She also noted that privacy protects critical freedoms against government interference in various activities and aspects of our lives. Freedom can be understood as non-interference; in other words, an individual is not a free citizen if government interferes with speech, association, or living in accordance with religious faith. The philosopher Philip Pettit defined freedom as non-domination, or security against arbitrary interference.1 In this sense, freedom means not only limiting what the powerful are permitted to do, but also reducing or eliminating their power to do it. Nissenbaum suggested that this view is relevant to both commercial and government actors; collection of data enables government and dominant commercial actors the capacity to exercise power, and the threat of action can be almost as menacing and debilitating as the action itself. Finally, Nissenbaum noted that data collection, accretion, and analytics are disruptive. She suggested that while these practices can be used for good, it is important to understand what is at stake.
The panel discussed a number of topics, including strategies for determining appropriate practices within institutions, re-use of data, resource constraints, and how to translate ethical values into practice.
Glasgow described Acxiom’s privacy impact assessment (PIA) process.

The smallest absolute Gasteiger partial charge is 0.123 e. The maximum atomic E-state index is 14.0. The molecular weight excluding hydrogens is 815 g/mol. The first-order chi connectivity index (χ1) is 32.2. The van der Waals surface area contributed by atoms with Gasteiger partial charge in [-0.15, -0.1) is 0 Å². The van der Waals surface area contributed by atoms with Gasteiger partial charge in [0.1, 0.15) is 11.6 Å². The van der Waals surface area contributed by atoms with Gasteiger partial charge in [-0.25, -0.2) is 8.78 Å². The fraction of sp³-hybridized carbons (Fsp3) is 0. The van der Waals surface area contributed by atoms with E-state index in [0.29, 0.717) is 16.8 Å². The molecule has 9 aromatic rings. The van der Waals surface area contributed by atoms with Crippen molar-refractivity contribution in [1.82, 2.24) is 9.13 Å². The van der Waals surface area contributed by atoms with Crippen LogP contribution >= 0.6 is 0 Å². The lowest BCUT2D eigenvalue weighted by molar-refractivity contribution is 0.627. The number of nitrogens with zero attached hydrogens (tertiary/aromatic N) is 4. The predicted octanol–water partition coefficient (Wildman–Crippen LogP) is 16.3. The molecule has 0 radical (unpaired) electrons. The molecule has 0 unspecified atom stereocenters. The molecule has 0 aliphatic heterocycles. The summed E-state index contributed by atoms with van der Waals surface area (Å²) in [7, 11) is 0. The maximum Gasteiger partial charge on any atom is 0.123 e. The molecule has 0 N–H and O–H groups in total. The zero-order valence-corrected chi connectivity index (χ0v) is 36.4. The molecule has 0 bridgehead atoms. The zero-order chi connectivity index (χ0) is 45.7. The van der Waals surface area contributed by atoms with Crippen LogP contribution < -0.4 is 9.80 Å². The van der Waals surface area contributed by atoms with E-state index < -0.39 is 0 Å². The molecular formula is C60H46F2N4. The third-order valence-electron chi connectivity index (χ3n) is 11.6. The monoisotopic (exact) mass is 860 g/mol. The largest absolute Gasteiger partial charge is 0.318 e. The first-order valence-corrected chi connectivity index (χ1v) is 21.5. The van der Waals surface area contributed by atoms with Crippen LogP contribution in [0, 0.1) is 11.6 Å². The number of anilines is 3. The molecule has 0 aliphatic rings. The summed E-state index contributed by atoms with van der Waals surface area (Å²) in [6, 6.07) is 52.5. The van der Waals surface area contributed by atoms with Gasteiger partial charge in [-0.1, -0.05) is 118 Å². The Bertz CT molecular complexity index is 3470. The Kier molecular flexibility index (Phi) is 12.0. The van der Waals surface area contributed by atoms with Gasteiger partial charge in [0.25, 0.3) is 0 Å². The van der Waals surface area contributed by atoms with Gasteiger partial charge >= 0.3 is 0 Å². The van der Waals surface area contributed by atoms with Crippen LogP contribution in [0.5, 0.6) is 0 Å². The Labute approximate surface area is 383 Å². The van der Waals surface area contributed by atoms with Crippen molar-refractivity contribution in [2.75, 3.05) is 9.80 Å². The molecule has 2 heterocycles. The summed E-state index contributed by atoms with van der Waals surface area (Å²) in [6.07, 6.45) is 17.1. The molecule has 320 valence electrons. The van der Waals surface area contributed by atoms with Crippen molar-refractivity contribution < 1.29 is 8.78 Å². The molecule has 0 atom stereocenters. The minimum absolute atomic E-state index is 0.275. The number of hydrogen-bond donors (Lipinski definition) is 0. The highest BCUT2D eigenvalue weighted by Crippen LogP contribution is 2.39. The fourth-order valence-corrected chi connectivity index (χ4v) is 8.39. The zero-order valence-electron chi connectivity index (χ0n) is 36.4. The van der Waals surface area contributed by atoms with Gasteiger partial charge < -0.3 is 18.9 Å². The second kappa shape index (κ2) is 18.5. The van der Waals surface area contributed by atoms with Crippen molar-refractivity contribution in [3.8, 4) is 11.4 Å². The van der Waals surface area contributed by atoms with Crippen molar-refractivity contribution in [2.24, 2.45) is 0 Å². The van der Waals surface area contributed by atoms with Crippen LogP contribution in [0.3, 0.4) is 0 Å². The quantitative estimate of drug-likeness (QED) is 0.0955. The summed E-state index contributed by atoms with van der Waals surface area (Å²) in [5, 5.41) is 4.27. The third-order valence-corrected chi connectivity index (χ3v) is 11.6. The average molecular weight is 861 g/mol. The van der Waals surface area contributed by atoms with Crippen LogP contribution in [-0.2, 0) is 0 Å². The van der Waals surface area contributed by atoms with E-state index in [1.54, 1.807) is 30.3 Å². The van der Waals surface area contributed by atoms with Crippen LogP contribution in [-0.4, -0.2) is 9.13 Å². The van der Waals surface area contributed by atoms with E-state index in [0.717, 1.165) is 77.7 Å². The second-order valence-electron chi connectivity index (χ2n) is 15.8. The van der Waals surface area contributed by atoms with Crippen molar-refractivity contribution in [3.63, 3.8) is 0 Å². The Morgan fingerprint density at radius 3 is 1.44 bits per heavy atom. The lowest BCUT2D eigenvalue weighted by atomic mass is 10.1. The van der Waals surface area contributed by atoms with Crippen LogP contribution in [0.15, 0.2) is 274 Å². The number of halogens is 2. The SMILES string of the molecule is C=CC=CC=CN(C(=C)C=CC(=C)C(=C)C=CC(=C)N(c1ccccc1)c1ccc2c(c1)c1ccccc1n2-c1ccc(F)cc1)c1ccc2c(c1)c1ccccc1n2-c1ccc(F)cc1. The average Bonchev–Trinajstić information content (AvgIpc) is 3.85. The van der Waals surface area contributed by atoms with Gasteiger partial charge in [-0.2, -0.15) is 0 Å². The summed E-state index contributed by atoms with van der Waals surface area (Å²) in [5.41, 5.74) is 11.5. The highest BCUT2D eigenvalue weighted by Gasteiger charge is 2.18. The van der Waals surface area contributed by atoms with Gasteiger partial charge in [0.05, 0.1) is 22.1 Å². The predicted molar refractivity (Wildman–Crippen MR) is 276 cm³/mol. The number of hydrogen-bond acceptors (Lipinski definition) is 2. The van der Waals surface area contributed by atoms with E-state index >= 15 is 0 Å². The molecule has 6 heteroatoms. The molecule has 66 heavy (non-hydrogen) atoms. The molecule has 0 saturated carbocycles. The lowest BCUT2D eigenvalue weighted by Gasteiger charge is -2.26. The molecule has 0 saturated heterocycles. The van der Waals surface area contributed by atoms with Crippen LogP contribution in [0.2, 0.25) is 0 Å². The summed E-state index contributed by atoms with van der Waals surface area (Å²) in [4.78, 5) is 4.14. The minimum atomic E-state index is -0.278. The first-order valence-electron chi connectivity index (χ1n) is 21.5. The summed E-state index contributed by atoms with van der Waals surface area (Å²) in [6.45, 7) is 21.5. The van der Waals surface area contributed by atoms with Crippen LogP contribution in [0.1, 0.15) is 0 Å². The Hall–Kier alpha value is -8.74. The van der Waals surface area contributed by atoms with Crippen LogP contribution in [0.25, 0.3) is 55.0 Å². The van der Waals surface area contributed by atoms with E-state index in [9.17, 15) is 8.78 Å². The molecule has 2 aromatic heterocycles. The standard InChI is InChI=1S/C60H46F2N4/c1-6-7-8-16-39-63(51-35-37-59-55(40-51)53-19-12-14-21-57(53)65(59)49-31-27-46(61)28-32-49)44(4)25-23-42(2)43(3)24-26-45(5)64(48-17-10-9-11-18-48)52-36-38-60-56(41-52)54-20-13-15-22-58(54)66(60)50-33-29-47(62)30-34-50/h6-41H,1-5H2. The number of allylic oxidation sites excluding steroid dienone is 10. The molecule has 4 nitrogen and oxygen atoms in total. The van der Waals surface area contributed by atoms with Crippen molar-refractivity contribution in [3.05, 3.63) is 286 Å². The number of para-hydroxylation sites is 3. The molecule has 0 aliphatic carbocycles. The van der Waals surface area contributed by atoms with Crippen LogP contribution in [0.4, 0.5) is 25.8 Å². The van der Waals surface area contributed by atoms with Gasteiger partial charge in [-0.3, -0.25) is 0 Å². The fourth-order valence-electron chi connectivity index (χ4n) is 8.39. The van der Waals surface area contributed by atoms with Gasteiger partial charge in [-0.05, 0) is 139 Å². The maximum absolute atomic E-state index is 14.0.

- A team identifies stakeholder concerns and possible consumer risks and harms around a given project, with a proxy advocate representing consumer interests.
- Enumeration of the possible negative impacts helps to elucidate how (or whether) a given decision would be defensible in a public space.
- Projects should be re-assessed periodically to account for shifting attitudes or laws.
- Assessment is an iterative process that evolves and improves with time.
Sherman noted a few important principles to inform privacy decision-making.
- Both actual and perceived harm (including violations of privacy or trust) can be damaging to an organization’s reputation.
- External consultation is valuable, and can help to provide a nuanced understanding of external expectations. This can be performed in a confidential setting.
Vladeck identified three key types of internal participants to engage in privacy-related decision-making:
- A “Cassandra”—someone whose job it is to identify every possible thing that could go wrong,